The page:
By Jonathan Gougisha (Senior)
ISIS, or the Islamic State of Iraq and Syria, is a terrorist group in the Middle East that strongly oppresses the Islamic religion. This group has become a focus of the United States after beheading a number of American journalists.
Although the president continuously says “no boots on the ground”, troops may have to enter Syria if ISIS continues to grow. The United States has already been at war in Iraq, and should not return. In the New York Times article, “Drones and the Democracy Disconnect”, it describes how sending ground troops will lead to “suffering casualties” and make ISIS “politically powerful and appealing.” These are only small side effects of sending ground troops to Iraq and Syria.
“Drones lead the way and dominate the fight against the several non-state actors we now engage” (New York Times). The previous quote stresses the need for alternatives for ground troops. Drones will prevent deaths of U.S. troops, and are a much easier way to fight ISIS. As said in the New York Times, drones “enable us to fight ISIS without getting ground troops involved.” ISIS is a growing group, and drones can deplete their numbers without depleting ours. Obama focuses on the fact that the life of a soldier is worth more than the life of a drone.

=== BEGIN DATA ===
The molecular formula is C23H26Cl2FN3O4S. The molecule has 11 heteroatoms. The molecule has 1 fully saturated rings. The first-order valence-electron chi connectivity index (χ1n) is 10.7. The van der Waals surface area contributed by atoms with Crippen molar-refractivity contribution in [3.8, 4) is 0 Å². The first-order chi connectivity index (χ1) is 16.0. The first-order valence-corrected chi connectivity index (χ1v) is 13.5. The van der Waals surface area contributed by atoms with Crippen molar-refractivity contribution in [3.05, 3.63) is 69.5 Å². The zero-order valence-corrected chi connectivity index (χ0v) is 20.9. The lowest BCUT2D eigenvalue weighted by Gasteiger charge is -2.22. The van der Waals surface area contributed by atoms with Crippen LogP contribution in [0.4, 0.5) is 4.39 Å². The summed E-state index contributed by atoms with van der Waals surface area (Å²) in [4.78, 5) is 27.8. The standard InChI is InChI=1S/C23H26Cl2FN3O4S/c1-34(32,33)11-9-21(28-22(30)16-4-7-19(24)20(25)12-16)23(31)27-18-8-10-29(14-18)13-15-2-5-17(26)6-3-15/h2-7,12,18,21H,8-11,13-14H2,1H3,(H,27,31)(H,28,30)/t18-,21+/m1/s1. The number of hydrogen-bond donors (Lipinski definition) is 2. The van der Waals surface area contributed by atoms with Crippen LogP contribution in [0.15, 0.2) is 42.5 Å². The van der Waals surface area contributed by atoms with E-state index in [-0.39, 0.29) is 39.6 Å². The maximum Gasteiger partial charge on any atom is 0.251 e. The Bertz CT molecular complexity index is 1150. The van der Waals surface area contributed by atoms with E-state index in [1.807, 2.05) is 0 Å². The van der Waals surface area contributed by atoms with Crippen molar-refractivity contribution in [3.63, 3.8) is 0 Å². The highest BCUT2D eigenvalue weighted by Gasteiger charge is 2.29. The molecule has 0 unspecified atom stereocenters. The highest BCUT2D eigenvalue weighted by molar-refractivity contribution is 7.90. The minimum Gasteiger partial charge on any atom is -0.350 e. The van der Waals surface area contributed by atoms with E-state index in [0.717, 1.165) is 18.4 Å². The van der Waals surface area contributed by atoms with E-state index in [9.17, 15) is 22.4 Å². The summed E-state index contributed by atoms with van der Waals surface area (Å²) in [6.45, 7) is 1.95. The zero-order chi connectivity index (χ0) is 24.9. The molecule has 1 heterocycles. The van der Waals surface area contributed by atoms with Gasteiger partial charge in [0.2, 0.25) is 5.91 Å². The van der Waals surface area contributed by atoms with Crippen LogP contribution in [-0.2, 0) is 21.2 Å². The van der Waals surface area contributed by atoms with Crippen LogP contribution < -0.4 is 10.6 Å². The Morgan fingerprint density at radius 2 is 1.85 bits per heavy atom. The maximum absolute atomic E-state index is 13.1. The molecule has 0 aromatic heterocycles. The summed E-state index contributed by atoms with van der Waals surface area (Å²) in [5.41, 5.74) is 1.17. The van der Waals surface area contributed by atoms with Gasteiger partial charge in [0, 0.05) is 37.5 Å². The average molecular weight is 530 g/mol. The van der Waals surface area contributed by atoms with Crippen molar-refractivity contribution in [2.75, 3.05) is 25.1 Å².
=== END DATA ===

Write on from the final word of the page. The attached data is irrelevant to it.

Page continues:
Although philosopher Niccolo Machiavelli says that field war “is the most necessary and honorable of all wars,” he is wrong because in this situation, field war will lead to the death of American soldiers. Barack Obama stated that “These strikes have helped save the lives of millions of innocent men and women,” which shows that drones are preserving those who fight for our country. Drones will result in less Americans risking their lives against ISIS. This is the best solution for the United States.
Barack Obama’s approach towards ISIS is the best approach. Sending drones instead of ground troops will keep American soldiers alive. Any plan that incorporates the destruction of ISIS, and not Americans, is the right way to go.